Before processed pet foods became commercially available, most domestic pets were fed a more basic and down to earth home-made diet. Feeding was essentially based on the concept of natural rearing. This involved feeding raw meats, cereals, vegetables and adding herbal supplements. Part of the natural rearing regime involved fasting, which was carried out on a regular basis. Fasting was considered good for general health and could even help recovery during illness by enhancing the immune system.
Buster Lloyd-Jones, the founder of Denes, was a great advocate of both natural rearing and fasting, using these methods to help many of the animals he treated during his lifetime. He realised that fasting had a number of positive benefits, which could be used to great advantage alongside his diets, supplements and herbal remedies.
The idea of fasting may seem quite strange to most of us, but simply mimics the behaviour of animals living in the wild. Food would not always be available and even the best hunters would not be able to find or catch food every single day. In fact, it would be quite normal to go for one or two days each week without eating. Similarly, sick animals would probably be unable to catch food or would simply not feel like eating. This enforced break would allow the digestive system to have a rest, during which time the body could concentrate on healing and repair.
Fasting essentially allows the body to unload accumulated waste products, such as toxins that have been stored in the liver and the fat reserves over a period of time. In addition, fasting also provides an opportunity for tissues to repair and regenerate, enhancing both health and digestion. The overall effect is to help restore the natural balance of the body. This will also go some way in preventing chronic health problems, such as skin, joint and heart conditions and can result in a fitter, brighter and more alert animal. Fasting also helps prevent obesity, as fat reserves are burnt up during fast days. It can also be included as part of the overall treatment for some chronic conditions, such as skin problems, and can also help with breaking a fever.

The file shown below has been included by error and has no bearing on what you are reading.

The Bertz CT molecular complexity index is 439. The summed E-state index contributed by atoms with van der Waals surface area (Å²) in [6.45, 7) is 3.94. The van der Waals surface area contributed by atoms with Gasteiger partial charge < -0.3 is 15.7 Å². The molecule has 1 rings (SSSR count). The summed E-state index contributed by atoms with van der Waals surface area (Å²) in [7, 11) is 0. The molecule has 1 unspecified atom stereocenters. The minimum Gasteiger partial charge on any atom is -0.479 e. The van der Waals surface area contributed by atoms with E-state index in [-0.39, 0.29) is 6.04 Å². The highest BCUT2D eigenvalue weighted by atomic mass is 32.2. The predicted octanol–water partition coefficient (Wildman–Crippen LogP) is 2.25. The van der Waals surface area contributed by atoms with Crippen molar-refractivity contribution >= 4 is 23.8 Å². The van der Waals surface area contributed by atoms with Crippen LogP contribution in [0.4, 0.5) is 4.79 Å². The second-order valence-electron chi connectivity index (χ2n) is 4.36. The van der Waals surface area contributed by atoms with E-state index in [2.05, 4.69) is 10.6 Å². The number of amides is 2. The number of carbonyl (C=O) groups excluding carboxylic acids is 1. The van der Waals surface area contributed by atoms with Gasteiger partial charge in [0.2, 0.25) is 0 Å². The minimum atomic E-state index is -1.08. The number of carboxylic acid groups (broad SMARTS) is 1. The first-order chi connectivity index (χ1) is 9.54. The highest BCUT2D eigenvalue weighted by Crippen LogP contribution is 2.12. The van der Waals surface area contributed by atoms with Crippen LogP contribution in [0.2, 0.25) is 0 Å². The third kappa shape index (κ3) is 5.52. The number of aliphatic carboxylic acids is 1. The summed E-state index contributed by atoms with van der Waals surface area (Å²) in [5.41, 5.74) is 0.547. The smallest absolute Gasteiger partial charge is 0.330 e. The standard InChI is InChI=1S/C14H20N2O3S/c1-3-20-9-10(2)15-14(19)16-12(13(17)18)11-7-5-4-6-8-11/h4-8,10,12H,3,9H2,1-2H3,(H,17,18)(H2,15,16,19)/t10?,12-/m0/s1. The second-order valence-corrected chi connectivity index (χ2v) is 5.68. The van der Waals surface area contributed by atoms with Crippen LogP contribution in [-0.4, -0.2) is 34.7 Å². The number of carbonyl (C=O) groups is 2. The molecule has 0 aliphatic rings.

If you plan to fast your cat or dog on a regular basis, then ideally you should try to do this at least once every month. Otherwise, try fasting whenever you feel that your cat or dog needs a boost or if they have a condition that would benefit from a period of fasting.
Most cats and dogs can be fasted. The actual fasting process is not so difficult to implement and involves three basic stages. It is not a good idea to fast very elderly animals, young growing puppies and kittens and pregnant bitches or queens. Animals with liver and kidney problems should not be fasted without veterinary guidance.